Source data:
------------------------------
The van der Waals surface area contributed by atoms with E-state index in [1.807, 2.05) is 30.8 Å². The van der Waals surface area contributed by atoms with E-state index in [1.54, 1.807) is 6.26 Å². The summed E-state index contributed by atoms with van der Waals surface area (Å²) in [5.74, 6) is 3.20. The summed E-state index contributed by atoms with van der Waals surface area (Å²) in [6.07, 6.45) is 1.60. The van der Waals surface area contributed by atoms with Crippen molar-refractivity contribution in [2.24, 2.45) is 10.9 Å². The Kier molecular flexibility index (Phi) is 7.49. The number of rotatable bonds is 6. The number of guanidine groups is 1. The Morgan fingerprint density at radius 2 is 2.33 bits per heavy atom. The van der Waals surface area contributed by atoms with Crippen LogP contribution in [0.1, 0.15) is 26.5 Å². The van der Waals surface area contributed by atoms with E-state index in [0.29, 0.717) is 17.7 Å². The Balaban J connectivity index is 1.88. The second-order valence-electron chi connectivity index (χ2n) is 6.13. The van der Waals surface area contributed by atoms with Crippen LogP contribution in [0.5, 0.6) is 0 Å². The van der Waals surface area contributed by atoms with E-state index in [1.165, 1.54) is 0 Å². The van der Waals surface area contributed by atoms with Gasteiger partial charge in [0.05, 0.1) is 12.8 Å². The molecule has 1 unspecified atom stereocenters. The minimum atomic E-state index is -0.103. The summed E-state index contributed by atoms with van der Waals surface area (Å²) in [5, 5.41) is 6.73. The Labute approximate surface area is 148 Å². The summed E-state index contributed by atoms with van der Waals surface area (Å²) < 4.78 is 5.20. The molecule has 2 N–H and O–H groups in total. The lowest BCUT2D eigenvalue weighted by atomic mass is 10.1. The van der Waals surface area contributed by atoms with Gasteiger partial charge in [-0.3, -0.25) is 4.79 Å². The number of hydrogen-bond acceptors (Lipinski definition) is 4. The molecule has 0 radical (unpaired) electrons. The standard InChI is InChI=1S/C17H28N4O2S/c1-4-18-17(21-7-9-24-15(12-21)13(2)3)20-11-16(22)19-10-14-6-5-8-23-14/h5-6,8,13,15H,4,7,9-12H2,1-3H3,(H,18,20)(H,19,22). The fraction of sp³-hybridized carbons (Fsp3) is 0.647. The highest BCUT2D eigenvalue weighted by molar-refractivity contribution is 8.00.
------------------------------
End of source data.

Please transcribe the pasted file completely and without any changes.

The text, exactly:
The van der Waals surface area contributed by atoms with E-state index in [1.807, 2.05) is 30.8 Å². The van der Waals surface area contributed by atoms with E-state index in [1.54, 1.807) is 6.26 Å². The summed E-state index contributed by atoms with van der Waals surface area (Å²) in [5.74, 6) is 3.20. The summed E-state index contributed by atoms with van der Waals surface area (Å²) in [6.07, 6.45) is 1.60. The van der Waals surface area contributed by atoms with Crippen molar-refractivity contribution in [2.24, 2.45) is 10.9 Å². The Kier molecular flexibility index (Phi) is 7.49. The number of rotatable bonds is 6. The number of guanidine groups is 1. The Morgan fingerprint density at radius 2 is 2.33 bits per heavy atom. The van der Waals surface area contributed by atoms with Crippen LogP contribution in [0.1, 0.15) is 26.5 Å². The van der Waals surface area contributed by atoms with E-state index in [0.29, 0.717) is 17.7 Å². The Balaban J connectivity index is 1.88. The second-order valence-electron chi connectivity index (χ2n) is 6.13. The van der Waals surface area contributed by atoms with Crippen LogP contribution in [0.5, 0.6) is 0 Å². The van der Waals surface area contributed by atoms with E-state index in [1.165, 1.54) is 0 Å². The van der Waals surface area contributed by atoms with Gasteiger partial charge in [0.05, 0.1) is 12.8 Å². The molecule has 1 unspecified atom stereocenters. The minimum atomic E-state index is -0.103. The summed E-state index contributed by atoms with van der Waals surface area (Å²) in [5, 5.41) is 6.73. The Labute approximate surface area is 148 Å². The summed E-state index contributed by atoms with van der Waals surface area (Å²) < 4.78 is 5.20. The molecule has 2 N–H and O–H groups in total. The lowest BCUT2D eigenvalue weighted by atomic mass is 10.1. The van der Waals surface area contributed by atoms with Gasteiger partial charge in [-0.3, -0.25) is 4.79 Å². The number of hydrogen-bond acceptors (Lipinski definition) is 4. The molecule has 0 radical (unpaired) electrons. The standard InChI is InChI=1S/C17H28N4O2S/c1-4-18-17(21-7-9-24-15(12-21)13(2)3)20-11-16(22)19-10-14-6-5-8-23-14/h5-6,8,13,15H,4,7,9-12H2,1-3H3,(H,18,20)(H,19,22). The fraction of sp³-hybridized carbons (Fsp3) is 0.647. The highest BCUT2D eigenvalue weighted by molar-refractivity contribution is 8.00.